Why Merkel and Sarkozy are kidding themselves
COMMENTARY German Chancellor Angela Merkel and French President Nicolas Sarkozy are quickly turning into the Abbott & Costello of the political and economic world. The more they talk, the more confused we get.
The two were at it again Monday, vowing to revise the treaty governing the European Union in order to restore confidence in the euro. As the Associated Press summarizes some of the key ideas they're batting around this week ahead of a meeting of European leaders on Friday:
-- Punishing any government that allows its deficit to exceed 3 percent of GDP
-- Requiring countries by law to promise to balance their budgets
-- Never asking private investors to take losses
-- Making Europe's bailout fund permanent by the end of next year, rather than mid-2013
-- Holding monthly European summits until the crisis is over
Got that? The solution to Europe's debt crisis is to turn the screw on government spending, always save bondholders and start a rainy-day fund to prepare for the next deluge. Oh, I almost forgot -- and schedule more meetings. Investors reacted to Merkozy's show of resolve as you might expect for a plan that effectively delivers more of what Europe needs less of -- they shrugged.
Will tweaking the EU's governing Maastricht Treaty as Germany and France envision -- a process Merkel admits will take years -- put Europe on the road to recovery? Not likely. Financial markets dollop out their patience in hours, not years. More fundamentally, the remedies above are based on a fundamental misreading of Europe's core problems.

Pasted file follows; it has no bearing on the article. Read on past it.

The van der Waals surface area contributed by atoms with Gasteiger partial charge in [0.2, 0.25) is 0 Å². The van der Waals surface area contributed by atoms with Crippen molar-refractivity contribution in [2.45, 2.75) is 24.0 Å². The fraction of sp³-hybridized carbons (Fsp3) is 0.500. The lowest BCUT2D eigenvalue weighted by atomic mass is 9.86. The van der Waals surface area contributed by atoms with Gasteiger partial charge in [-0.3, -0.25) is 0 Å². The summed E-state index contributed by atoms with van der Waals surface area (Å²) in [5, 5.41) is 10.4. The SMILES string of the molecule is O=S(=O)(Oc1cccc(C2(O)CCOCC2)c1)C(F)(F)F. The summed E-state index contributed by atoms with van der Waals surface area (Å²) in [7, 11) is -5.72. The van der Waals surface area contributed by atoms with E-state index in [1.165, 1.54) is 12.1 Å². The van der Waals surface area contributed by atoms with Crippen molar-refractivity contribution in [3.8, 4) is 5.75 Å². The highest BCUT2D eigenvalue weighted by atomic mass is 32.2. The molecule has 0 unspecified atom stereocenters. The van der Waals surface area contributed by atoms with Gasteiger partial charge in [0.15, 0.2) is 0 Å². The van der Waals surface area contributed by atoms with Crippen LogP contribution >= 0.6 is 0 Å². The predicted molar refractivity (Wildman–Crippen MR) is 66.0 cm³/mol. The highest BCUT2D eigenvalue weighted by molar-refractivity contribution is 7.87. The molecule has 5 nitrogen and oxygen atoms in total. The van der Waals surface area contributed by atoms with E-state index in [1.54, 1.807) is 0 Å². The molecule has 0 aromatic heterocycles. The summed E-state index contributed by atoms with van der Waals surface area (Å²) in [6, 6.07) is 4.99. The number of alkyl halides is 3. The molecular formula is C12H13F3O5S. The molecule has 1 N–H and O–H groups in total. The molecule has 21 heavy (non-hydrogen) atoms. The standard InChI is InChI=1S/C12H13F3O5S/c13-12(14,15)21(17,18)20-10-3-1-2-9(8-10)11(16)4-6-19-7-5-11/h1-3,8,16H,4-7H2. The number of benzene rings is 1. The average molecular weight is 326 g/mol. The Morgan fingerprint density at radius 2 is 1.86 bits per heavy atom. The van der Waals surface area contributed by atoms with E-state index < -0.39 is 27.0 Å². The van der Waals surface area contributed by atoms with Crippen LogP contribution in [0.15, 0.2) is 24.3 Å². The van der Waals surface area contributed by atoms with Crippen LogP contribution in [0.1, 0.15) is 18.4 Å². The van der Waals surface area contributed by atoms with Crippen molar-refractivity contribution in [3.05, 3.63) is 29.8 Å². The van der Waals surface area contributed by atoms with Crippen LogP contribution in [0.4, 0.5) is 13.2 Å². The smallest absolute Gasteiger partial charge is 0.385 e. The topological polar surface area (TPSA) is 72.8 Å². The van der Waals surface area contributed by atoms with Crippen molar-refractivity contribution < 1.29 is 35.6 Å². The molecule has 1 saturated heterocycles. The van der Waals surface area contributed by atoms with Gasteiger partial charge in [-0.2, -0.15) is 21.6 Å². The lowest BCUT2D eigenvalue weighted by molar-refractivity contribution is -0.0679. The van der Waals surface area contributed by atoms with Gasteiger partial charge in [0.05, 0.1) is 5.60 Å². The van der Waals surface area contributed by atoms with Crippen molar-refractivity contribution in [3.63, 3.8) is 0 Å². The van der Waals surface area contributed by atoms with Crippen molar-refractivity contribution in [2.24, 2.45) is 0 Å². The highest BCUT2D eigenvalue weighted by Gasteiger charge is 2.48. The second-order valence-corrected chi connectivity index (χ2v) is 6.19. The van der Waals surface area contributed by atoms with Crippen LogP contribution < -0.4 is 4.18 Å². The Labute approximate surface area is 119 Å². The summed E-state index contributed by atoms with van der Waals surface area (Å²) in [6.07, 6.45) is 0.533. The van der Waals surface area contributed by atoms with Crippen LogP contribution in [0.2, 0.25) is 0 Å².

Despite Merkel's fixation on austerity, the central challenge facing the eurozone isn't to rein in Mediterranean nations with a taste for the high-life. After all, if runaway sovereign debt were the killer here, then why would financial contagion have spread this year to a country like Spain, which until the financial crisis was well within Maastricht's debt limits? Why would Ireland, which had a budget surplus and low government debt before the meltdown, have required a bailout? And why would Germany, with its fiscal discipline and bounteous trade surplus, recently have had to beg investors to buy its debt?
All of this suggests that the main culprit in Europe isn't government spending. Economists Dimitri Papadimitriou and L. Randall Wray note that the growth of private debt in the region (and in the U.S.) over last 40 years has dwarfed the increase in public debt.
Since public spending didn't trigger the crisis, austerity won't cure it, says economist Joseph Stiglitz:
Public-sector cutbacks today do not solve the problem of yesterday's profligacy; they simply push economies into deeper recessions. Europe's leaders know this. They know that growth is needed. But, rather than deal with today's problems and find a formula for growth, they prefer to deliver homilies about what some previous government should have done. This may be satisfying for the sermonizer, but it won't solve Europe's problems -- and it won't save the euro.
Yet while Sarkozy issues platitudes about restoring investor confidence, France forges ahead with plans for 26 billion euro in tax hikes and spending cuts. Meanwhile, the austerity push in Europe is already stalling growth, causing private-sector debt to rise while widening the fiscal imbalances between stronger and weaker economies that have destabilized the entire continent.
If that's the best solution Germany and France can muster, here's another question -- who's on first?
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